On Wed, 07 Feb 2018 13:39:50 -0500 Ken Hornstein <email@example.com> wrote:
Ken Hornstein writes:
On creating a library of routines for other programs, that is
worth it only for things where performance is critical (for
other uses access via popen() may be good enough).
We have had people express an interest in that before; one problem
we run into is that reading a large mailbox just takes a while even
if the directory is cached in memory, because of the small buffer size used
by the readdir() call.
library can be written such that it can be used from program
that use gc or not. BTW, gc can be used for leak detection too
(not sure how it compares with valgrind).
I am not sure how you could feasibly do this, but it's possible I am
misunderstanding things. A LOT of nmh's work happens in the library;
what is defined as the "library" has changed a bit over time; for instance
the MIME routines are technically not part of libmh.a, but our plan is
to move that into there when we get full MIME integration. A lot of the
issues in terms of defining memory allocation rules is not between
library and nmh programs, but between different parts of the library.
As I understand it, we either go "full memory management" model, where
we explicitly define who owns what memory and free() appropriate memory
at the right points, or basically malloc() to our heart's content and
let the GC system take care of cleaning it all up. To me the the
advantage of going the GC route is we don't need to do all of the hard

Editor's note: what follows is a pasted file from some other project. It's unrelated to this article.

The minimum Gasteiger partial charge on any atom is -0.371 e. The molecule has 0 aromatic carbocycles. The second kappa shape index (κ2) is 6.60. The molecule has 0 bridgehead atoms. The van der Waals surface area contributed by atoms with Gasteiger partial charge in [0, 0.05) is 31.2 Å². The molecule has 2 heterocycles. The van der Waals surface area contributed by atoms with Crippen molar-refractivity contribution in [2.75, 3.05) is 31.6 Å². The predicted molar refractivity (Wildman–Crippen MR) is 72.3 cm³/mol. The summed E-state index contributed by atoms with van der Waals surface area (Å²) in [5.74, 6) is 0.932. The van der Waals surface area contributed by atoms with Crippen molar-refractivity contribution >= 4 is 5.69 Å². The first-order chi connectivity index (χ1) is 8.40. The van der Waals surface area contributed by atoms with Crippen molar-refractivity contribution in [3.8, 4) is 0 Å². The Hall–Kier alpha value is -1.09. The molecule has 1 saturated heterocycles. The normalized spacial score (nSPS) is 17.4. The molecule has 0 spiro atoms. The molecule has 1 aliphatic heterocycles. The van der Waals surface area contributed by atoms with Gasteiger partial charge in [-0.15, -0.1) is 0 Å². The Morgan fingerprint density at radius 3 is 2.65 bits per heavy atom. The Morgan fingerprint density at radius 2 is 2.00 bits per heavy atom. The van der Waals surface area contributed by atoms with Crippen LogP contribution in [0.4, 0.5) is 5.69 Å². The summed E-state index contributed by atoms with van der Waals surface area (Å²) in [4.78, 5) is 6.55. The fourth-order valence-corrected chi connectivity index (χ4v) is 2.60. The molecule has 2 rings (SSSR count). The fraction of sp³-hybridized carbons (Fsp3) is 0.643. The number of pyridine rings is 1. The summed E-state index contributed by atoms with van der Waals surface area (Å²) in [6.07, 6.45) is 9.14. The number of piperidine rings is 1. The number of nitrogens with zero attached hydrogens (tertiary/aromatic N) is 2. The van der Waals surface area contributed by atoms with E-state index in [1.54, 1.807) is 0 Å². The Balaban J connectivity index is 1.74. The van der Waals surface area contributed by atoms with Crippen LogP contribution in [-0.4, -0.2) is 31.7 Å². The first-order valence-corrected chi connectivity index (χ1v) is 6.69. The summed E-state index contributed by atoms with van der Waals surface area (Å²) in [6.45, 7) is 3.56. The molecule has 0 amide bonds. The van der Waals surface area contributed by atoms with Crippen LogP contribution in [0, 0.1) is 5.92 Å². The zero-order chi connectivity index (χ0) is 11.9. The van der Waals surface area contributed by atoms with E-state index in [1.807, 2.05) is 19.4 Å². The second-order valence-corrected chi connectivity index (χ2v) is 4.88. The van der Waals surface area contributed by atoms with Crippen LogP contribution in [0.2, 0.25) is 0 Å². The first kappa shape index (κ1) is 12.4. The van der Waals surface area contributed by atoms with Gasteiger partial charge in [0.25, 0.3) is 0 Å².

work with explicit memory management; we can just allocate memory
and the garbage collector takes care of it all. But if we support
BOTH, well ... we still have to do all of the hard work of defining
memory allocating policies and calling free() (I'm not sure if you're
thinking we should make GC use. So I'm wondering what the gain is; now
if you were thinking that we should just use explict memory management
in the library and just use GC in the user programs, okay, that's
fine, and as I understand it nothing we are planning to do precludes any
Now if I am misunderstanding anything, then please correct me; I would
like to be sure my understanding is correct.
What I meant is this: Boehm GC provides plugin replacements
for malloc() & free(). You just link with the Boehm gc library
before libc. The main difference is that GC_malloc() will
attempt to reclaim inaccessible space automatically.
So your portable libray can continue using malloc/free and it
should be usable with or without gc. You can just have to
ensure it has no internal memory leaks and provides an API so
users can avoid leaking memory. I think this you have to do in
Now if this library is huge and complicated and you want to
use it with non GC code, then yes, in a sense you won't really
benefit from gc since making it leakproof requires all the
analysis you are talking about.
To find out if this is the case I did a git pull and rebuilt
everything. I see there are mts/libmta.a and sbr/libmh.a
libraries. Corresponding .c files add up to about 29K lines.
uip/*.c is another 44K lines. That is a lot of code for manual
analysis. And valgrind or gc will only point out those leaks
they encounter during a run (as Dijkstra said, testing reveals
the presence of bugs but never their absence).
This is why I think it makes sense to a) just use boehm gc, b)
not expose libmh to third party apps (or insist they use gc),
c) provide a small shallow library that popens as needed. If
you are toching lots of files, the cost of popen will not be